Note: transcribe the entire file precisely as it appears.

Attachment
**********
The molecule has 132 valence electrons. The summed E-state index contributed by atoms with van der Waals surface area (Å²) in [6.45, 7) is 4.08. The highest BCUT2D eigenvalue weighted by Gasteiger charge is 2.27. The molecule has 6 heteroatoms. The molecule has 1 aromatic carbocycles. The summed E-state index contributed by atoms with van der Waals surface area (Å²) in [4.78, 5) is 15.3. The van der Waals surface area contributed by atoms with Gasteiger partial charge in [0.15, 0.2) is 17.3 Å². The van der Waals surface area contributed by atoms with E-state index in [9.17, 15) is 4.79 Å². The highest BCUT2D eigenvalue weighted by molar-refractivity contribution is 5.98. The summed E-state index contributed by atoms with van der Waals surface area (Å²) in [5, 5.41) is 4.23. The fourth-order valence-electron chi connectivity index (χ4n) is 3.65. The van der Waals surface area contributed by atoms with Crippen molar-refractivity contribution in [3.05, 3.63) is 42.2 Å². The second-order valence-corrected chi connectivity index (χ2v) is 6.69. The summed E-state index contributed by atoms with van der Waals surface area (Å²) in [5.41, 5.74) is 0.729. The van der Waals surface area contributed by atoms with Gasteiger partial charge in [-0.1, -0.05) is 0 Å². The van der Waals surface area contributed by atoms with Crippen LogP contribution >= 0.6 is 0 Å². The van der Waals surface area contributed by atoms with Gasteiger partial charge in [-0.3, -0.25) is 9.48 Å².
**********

The molecule has 132 valence electrons. The summed E-state index contributed by atoms with van der Waals surface area (Å²) in [6.45, 7) is 4.08. The highest BCUT2D eigenvalue weighted by Gasteiger charge is 2.27. The molecule has 6 heteroatoms. The molecule has 1 aromatic carbocycles. The summed E-state index contributed by atoms with van der Waals surface area (Å²) in [4.78, 5) is 15.3. The van der Waals surface area contributed by atoms with Gasteiger partial charge in [0.15, 0.2) is 17.3 Å². The van der Waals surface area contributed by atoms with E-state index in [9.17, 15) is 4.79 Å². The highest BCUT2D eigenvalue weighted by molar-refractivity contribution is 5.98. The summed E-state index contributed by atoms with van der Waals surface area (Å²) in [5, 5.41) is 4.23. The fourth-order valence-electron chi connectivity index (χ4n) is 3.65. The van der Waals surface area contributed by atoms with Crippen molar-refractivity contribution in [3.05, 3.63) is 42.2 Å². The second-order valence-corrected chi connectivity index (χ2v) is 6.69. The summed E-state index contributed by atoms with van der Waals surface area (Å²) in [5.41, 5.74) is 0.729. The van der Waals surface area contributed by atoms with Gasteiger partial charge in [-0.1, -0.05) is 0 Å². The van der Waals surface area contributed by atoms with Crippen LogP contribution >= 0.6 is 0 Å². The van der Waals surface area contributed by atoms with Gasteiger partial charge in [-0.3, -0.25) is 9.48 Å².